You’ve heard of USP. A strong Unique Selling Proposition can produce more sales because it works to engrain new long-term memory in the hippocampus region of the brain. A proven way to differentiate yourself from your competitors is through repositioning your copy and design. If you haven’t examined your USP lately, there’s a good chance you’re not leveraging your unique strengths as strategically as you could. Here are five proven ideas to help you refine your USP and create a blockbuster campaign.
Over the years, I’ve come to appreciate what repositioning of a USP can do to skyrocket response. For client Collin Street Bakery, a number of years ago, we repositioned the product from what is widely called fruitcake to a Native Texas Pecan Cake. Sales increased 60% over the control in prospecting direct mail with a repositioned USP. For client Assurity Life Insurance, repositioning the beneficiary of the product, through analysis of data, increased response 35%, and for another Assurity campaign, response increased 60% (read the Assurity case study here).
First, it may be helpful to clarify what a Unique Selling Proposition isn’t:
- Customer service. Great customer service doesn’t qualify because your customer expects you’ll provide great customer service and support in the first place.
- Quality. Same thing as customer service. It’s expected.
- Price. You can never win if you think your USP is price and price cutting (or assuming that a high price will signify better quality).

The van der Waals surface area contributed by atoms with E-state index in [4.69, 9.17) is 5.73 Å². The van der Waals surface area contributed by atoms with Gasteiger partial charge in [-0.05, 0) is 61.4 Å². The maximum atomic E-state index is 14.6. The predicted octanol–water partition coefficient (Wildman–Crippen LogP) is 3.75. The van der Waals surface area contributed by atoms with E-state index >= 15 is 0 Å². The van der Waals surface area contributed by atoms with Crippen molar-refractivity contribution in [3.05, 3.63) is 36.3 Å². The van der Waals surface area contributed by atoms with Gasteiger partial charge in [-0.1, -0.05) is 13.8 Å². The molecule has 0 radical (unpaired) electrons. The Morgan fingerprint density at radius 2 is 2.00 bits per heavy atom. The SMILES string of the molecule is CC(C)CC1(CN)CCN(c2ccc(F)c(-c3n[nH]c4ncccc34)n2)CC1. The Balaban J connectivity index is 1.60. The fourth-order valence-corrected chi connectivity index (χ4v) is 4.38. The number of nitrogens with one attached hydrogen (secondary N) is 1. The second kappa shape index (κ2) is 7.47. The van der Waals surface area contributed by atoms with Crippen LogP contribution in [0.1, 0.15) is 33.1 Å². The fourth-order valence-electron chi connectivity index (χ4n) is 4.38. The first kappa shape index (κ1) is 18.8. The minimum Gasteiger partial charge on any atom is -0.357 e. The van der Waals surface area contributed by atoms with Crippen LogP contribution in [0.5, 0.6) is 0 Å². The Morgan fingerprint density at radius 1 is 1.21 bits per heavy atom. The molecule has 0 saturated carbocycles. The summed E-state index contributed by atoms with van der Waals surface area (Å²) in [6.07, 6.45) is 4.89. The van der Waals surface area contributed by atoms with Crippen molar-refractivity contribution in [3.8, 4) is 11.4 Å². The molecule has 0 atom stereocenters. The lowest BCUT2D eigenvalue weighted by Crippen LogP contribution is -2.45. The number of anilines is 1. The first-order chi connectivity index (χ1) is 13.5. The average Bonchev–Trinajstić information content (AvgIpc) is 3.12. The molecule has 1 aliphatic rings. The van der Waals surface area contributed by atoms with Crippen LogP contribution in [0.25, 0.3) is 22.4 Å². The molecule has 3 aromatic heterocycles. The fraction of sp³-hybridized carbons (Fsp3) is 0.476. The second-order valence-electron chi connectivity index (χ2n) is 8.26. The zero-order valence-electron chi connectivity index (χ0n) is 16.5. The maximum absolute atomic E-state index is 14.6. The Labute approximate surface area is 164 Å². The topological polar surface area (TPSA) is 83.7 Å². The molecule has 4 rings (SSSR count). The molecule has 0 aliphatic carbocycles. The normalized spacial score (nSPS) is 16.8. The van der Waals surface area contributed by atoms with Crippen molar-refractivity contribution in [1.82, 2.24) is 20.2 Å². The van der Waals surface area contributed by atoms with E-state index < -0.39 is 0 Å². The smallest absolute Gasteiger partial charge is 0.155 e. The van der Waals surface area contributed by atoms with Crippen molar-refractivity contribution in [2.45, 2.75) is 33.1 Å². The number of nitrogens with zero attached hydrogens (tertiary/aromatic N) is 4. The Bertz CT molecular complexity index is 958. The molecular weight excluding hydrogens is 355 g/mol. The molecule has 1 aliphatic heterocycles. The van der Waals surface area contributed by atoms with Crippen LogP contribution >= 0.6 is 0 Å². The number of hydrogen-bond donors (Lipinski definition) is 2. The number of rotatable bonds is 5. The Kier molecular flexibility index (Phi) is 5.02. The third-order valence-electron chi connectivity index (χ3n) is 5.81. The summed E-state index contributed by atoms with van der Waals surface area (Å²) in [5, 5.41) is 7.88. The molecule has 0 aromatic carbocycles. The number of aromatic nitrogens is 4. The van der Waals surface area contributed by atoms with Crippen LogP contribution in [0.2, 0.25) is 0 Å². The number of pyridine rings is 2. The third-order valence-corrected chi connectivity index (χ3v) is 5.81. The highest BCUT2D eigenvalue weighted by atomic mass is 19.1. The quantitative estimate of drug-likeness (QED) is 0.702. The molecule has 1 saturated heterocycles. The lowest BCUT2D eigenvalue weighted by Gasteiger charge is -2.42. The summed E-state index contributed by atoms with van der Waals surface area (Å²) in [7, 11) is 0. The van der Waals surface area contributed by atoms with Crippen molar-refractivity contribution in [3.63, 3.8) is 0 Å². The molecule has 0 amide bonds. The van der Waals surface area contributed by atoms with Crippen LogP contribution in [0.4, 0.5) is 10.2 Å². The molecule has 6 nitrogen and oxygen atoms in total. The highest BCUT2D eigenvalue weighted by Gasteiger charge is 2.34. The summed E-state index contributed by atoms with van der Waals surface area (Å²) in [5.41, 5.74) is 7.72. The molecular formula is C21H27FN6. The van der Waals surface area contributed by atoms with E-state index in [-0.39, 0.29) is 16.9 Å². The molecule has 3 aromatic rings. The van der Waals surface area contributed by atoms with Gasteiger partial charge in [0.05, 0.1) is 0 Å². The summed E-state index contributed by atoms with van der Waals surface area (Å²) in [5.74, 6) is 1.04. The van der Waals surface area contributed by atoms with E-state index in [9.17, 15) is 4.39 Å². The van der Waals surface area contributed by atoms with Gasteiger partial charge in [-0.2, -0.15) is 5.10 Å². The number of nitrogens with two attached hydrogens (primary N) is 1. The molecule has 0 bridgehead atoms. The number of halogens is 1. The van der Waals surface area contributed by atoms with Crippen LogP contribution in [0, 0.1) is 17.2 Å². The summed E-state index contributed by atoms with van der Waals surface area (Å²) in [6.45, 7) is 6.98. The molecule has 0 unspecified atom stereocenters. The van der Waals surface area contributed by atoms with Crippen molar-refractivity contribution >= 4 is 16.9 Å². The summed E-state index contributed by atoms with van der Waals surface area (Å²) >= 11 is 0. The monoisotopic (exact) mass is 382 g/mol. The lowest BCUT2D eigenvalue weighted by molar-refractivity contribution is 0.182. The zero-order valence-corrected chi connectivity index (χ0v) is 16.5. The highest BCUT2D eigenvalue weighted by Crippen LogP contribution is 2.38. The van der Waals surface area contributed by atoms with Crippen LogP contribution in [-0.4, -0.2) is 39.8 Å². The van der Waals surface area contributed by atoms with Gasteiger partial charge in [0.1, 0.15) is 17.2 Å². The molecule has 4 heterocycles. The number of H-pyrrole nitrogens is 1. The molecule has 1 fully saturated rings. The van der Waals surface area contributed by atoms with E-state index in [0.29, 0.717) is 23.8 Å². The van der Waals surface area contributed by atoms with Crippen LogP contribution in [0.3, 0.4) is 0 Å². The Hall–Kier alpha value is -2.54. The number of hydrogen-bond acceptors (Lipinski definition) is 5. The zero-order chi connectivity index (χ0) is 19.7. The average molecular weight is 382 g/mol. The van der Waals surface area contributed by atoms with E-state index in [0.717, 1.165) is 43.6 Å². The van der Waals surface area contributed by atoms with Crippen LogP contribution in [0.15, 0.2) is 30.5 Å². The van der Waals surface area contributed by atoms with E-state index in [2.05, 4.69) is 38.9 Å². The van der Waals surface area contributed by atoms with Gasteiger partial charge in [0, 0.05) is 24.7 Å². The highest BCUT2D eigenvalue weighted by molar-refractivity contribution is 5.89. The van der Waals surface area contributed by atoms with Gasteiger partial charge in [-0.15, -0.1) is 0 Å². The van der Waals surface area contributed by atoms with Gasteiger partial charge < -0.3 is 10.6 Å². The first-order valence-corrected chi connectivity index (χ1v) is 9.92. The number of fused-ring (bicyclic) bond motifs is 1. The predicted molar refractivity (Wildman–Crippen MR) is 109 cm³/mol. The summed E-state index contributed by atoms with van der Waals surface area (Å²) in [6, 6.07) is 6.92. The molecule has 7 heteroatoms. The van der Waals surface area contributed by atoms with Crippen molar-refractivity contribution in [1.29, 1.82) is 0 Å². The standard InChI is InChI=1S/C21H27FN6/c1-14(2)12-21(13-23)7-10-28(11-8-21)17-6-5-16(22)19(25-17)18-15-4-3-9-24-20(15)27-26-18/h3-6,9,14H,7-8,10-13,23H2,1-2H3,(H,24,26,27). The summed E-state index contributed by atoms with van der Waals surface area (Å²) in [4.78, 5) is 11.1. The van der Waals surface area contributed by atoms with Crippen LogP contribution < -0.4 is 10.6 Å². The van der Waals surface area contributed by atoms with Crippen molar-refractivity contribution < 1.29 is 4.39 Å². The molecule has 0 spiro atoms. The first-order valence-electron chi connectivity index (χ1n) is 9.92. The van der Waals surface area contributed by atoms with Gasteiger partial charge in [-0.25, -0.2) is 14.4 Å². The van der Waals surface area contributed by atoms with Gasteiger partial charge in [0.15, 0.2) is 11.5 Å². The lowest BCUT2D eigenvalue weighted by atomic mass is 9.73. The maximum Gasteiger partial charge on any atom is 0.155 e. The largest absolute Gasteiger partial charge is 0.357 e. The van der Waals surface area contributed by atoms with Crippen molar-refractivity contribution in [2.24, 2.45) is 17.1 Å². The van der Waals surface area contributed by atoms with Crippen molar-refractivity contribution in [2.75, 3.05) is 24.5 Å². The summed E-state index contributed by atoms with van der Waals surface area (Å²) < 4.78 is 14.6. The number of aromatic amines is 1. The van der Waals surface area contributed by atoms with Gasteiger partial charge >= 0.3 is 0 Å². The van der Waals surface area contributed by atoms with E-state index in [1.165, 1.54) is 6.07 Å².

A strong USP boosts the brain’s ability to absorb a new memory because you’ll be seen as distinct from competitors.
Identifying your position, or repositioning an existing product or service, is a process. Most organizations should periodically reposition their product or service (or in the case of a non-profit, reposition why someone may be moved to contribute to your cause).
Here are five approaches I’ve used to better understand buyers, and create a repositioned USP to deliver blockbuster results:
- Interview customers and prospects. Talk directly with customers about why they have purchased or supported your organization. And for contrast, talk directly with prospects about why they didn’t act. You can interview by phone, but a better approach, in my experience, is in a focus group setting.
- Review customer data. Profile your customer list. A profile can be obtained from many data bureaus to review more than basic demographics, to more deeply understand your customer’s interests and behaviors. You need to understand what your customer does in their spare time, for example, what they read and, to the degree possible, what they think.
- Analyze only your best customers. As a subset of the prior point, consider analyzing only your very top customers. You’ve heard of the Pareto Principle, where 80% of your business comes from 20% of your customers.
- Review prospect modeled data. If you are using modeled mailing lists, make sure you look at the subset of data you’re mailing for the common characteristics of your best prospect. Like the profile of customers (mentioned in the previous point), you need to transform the data into charts and graphs, to reveal trends and insights. Then have a discussion and arrive at your interpretation of results.
- Conduct a competitive analysis. Examine a competitor’s product or service and compare it to your offer. Be harsh on yourself. While conducting focus groups, you might allocate some of your discussion to your competitors and find out who buys from whom. As you look at your competitor’s products, make sure you analyze their positioning in the market. Much can be learned from analysis of a competitor’s online presence.
Follow these steps to smartly reposition your USP, and you’re on the way repositioning your own product or service that could deliver a new blockbuster campaign.